M.D.Fla.: Question Of Fact For Jury Whether “Field Coordinator” For Cable Company, Who Managed Subcontractors, Administratively Exempt; Summary Judgment Denied
Driggers v. Cable Television Intsallation & Service, Inc.
This case was before the Court on Defendant’s Motion seeking summary judgment finding that Plaintiff was subject to the Administrative Exemption of the FLSA. Reviewing the evidence in the light most favorable to the Plaintiff, as the non-moving party, the Court denied Defendant’s Motion.
The Court assumed the following facts, as averred by Plaintiff:
“Plaintiff was employed by CTIS, a cable and internet installation services provider. He began his employment in dispatch and then became a cable installer (“Subcontractor”) for two to three years. Subcontractors are independent contractors required to use their own equipment and tools in their installation work as well as provide their own insurance. In May 2005, Plaintiff began working as a Field Coordinator, later called a Field Advisor, and continued in this position until he was terminated in May 2008.
As Field Coordinator, Plaintiff was assigned a hub, which was a geographical area based on zip code. Each morning, he handed out work assignments to subcontractors in his hub, making the assignments based on the time of the scheduled work and, when the workload permitted, on subcontractor ability and experience. Plaintiff also reviewed and entered subcontractor paperwork, which included checking billing documents to assure they were filled out in compliance with the standards of CTIS and its customer Bright House. He adjusted billing codes to comply with the job specifications and billing rules, often seeking guidance from Bright House.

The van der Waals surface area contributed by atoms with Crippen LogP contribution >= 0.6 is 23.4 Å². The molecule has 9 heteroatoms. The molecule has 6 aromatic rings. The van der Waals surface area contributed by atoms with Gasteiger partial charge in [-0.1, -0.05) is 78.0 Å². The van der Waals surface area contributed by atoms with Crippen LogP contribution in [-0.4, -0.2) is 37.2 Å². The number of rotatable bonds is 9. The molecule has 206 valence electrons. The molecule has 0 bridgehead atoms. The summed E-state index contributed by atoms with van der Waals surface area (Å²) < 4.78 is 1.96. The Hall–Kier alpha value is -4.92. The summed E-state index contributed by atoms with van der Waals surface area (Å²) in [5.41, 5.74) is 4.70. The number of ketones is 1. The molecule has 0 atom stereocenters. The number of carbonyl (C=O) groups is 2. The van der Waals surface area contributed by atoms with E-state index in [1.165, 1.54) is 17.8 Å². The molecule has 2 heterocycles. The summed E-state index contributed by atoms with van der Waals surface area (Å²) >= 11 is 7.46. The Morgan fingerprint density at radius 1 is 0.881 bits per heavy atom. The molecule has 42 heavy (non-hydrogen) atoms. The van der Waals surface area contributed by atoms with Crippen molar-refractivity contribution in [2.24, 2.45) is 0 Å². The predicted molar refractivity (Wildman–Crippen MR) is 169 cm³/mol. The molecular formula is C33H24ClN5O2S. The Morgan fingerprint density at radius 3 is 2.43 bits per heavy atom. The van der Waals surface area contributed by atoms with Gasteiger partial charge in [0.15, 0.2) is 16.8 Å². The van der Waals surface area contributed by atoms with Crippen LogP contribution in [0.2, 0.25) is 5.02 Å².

Plaintiff was responsible for informing the subcontractors in his hub of changes to job specifications put out by Bright House and CTIS. He sometimes explained what the changes meant and suggested approaches to performing the job to the new specifications. If a subcontractor had a problem with an installation, Plaintiff would try to help the subcontractor figure out how to make the job comply with specifications, and if he could not, he would contact Bright House for further instructions. Plaintiff did not have the authority to deviate from job specifications without first consulting Bright House.